Roman Abramovich will never be right about sacking Roberto Di Matteo

By Thomas Hallett
Roberto Di Matteo former Chelsea manager

There’s got to be some level of criticism aimed at Roberto Di Matteo for his choice of tactics ahead of the game against Juventus, while the decision to rest a number of players away at West Brom on the weekend also proved to be a costly error.

This Chelsea team are a side who are looking to do away with the idea that Frank Lampard, John Terry and Didier Drogba will be their saviours. It’s a team who want to transform their on-pitch philosophies into something more in-tune with the Spanish, and coincidentally it’s all orders coming from Roman Abramovich.

But the Chelsea owner has taken a very good and promising team and told them to start again. The next manager that comes in will no doubt have a different approach to dealing with the squad and how the team sets up, but Di Matteo was given little to no time to play a hand in reshaping the playing side of this club.

There’s also a hugely unwarranted sense of arrogance on the part of Abramovich with his assumption that he has a right to win. This team have stripped away the prime assets of the last decade’s winning squads in seeing off Drogba and reducing Lampard to the bench for the most part, and yet there’s never a sense that time needs to be taken to allow the new players to bed in and becoming a winning squad.

The decision to sack Di Matteo immediately after the lose in Turin couldn’t have been any more ridiculous. There should in no way have been an assumption that a Chelsea side in transition would have gone to Italy and beaten the Serie A champions, who had just completed a season unbeaten on their way to the league title. It should never be forgotten that the conductor of this impressive Juventus side is Andrea Pirlo, a magnificent midfielder who orchestrated the demolition of England at last summer’s European Championship.

Yes, Chelsea are in a poor run of form, having only picked up two wins in their last eight, but a lot of these players in the team are Abramovich’s signings. Fernando Torres is a £50 million striker who was airdropped into Carlo Ancelotti’s winning team and has since failed to make an impression. David Luiz was bought in to shore up the defence, but there can be no hiding away from the fact that the Brazilian has been poor for the majority of the season. Eden Hazard, Oscar, Victor Moses and Marko Marin were all bought this past summer without Di Matteo in mind, yet it was down to the manager to bring the best out of these players immediately and without any acknowledgement for the time it takes to acclimatise to English football.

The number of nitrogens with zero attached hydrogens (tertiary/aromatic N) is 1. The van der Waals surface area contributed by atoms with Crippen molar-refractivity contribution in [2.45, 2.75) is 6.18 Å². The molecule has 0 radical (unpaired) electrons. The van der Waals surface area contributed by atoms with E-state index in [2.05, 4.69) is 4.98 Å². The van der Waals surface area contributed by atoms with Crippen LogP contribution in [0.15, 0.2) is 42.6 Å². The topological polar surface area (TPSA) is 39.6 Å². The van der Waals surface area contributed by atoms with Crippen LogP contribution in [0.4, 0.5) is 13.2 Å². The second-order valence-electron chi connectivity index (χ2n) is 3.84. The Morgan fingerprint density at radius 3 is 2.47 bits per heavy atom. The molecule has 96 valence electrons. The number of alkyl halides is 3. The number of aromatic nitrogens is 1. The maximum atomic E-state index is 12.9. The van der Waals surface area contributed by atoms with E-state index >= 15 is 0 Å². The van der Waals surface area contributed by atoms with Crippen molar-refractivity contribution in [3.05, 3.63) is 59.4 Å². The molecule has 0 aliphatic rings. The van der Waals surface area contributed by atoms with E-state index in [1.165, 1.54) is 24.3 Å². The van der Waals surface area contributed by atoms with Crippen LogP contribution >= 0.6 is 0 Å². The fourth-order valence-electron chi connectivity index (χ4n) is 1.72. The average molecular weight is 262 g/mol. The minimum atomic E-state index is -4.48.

Chelsea’s Champions League win last season has rightly been considered lucky due to the circumstances surrounding the club and the strength of others in Europe. Their league form certainly wasn’t telling of a team who were on their way to the final in Munich and, above all, the football wasn’t what the owner desired at Stamford Bridge.

Where will the consistency and calming influence come from now? Abramovich has sacked seven managers in his time as owner of the club, and while he’s brought plenty of success to west London, there can never be a full transformation of the club’s playing style if he continues in this manner.

The headline-maker and star manager is obviously Pep Guardiola. What better way for Abramovich to replicate Barcelona and Spain’s winning philosophy than to hire the man that kick-started the successful spell in 2008? But you’ve got to wonder if the Chelsea owner has taken into account the players at Barcelona and their education in playing to the same system. That wasn’t a squad who were expensively assembled from different footballing backgrounds, but rather a team who were largely products of La Masia. Furthermore, Chelsea didn’t have a Johan Cruyff figure laying the foundations for a lengthy period of success decades later; Abramovich would be foolish to assume Guardiola alone would be enough to launch a Barcelona MKII in the Premier League.

Di Matteo was not the most glamorous and certainly not the best, but he was good enough for the club to appoint him permanent manager during the summer. This is not a team who are struggling in mid-table and with little to no hope; there are very few, if any, similarities to last season under Andre Villas-Boas. Torres is struggling for form and the team need to improve defensively, but that doesn’t happen within a couple of months and with a host of new faces.

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